The L mount alliance is a funny thing. On one corner of the triangle, you’ve got Panasonic, traditionally known in the digital world for making pretty outstanding and fairly small, Micro Four Thirds cameras. When it comes to their full-frame mirrorless, though, they seem to be about as big as DSLRs, with lenses to match.
But in another corner, Sigma seems to have taken over the reins of small cameras with their Sigma fp. It still has that “big lens” problem, though. Now it looks like Sigma is planning to do something about it, according to an interview with Sigma CEO Kazuto Yamaki by Gizmodo Japan, and is working on some smaller lenses to use with the fp.
Mr Yamaki was asked how satisfied he is with the Sigma fp as a system, which he rated at “50” (out of 100).
The camera itself is good, but the rest is a lens. The world view cannot be established unless the number of compact lenses suitable for SIGMA fp is increased. After all, standard, wide-angle, and telephoto are necessary, and if they are put together, it will be close to 100 points as a system. It fits in many situations, and above all, I find it fun to use.
You may recognize that there will eventually be something that matches SIGMA fp. I would like to develop the camera itself.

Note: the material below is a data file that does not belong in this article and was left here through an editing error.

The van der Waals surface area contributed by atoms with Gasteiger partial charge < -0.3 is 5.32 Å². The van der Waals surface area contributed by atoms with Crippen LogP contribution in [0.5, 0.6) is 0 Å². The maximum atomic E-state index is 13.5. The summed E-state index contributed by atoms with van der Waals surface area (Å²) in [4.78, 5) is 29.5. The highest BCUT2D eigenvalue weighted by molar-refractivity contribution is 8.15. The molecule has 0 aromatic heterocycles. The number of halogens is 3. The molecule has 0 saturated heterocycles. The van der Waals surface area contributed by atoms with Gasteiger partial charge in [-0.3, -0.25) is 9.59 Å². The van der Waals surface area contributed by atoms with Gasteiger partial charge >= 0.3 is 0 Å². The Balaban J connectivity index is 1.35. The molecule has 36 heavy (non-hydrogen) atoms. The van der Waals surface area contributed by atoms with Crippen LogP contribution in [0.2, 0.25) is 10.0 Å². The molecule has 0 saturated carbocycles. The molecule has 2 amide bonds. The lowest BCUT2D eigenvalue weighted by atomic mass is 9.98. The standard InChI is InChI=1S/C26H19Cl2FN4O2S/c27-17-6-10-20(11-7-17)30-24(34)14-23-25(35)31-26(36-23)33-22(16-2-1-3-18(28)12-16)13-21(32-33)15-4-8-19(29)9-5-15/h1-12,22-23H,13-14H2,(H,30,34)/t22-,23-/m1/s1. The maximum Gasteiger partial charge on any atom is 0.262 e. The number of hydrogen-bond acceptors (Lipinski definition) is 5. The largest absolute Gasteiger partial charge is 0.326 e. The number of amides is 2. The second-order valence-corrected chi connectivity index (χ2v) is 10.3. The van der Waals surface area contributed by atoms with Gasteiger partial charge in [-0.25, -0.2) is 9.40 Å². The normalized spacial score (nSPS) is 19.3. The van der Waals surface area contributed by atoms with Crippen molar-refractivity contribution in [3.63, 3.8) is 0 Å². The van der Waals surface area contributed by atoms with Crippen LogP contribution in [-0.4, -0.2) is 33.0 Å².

– Kazuto Yamaki, Sigma CEO
The Sigma fp is the smallest full-frame camera on the market, and it likely will be for some time. But to really take advantage of the camera’s small size, small lenses are required. If you have to go with a big lens, you might as well go with a bigger camera to help give better balance and ease your wrists.
I’ve tried using the Nikon 70-200mm f/2.8 VR on a tiny little Nikon D3000 series body and it’s not fun! I’ve also held the Sigma fp with the monster Sigma 105mm f/1.4 Art lens on it. That’s also pretty front heavy. There’s a noticeable difference in feel and balance between using that lens on the Sigma fp vs the Panasonic S1.
I don’t think we’ll see bright, wide, f/1.4 primes like the 105 in a smaller form factor, but perhaps a 50mm f/1.8, some variable aperture zooms. Something for walking about with and doing street photography, travel photography and other things when you don’t want to be carting around a huge heavy camera setup.
And, who knows? Maybe Panasonic will also decide to start making smaller cameras again, but L mount with full-frame sensors. Such small lenses would be equally as useful for those.
There’s no news on exactly when we’ll see some of these new small L mount lenses or how much we can expect them to cost.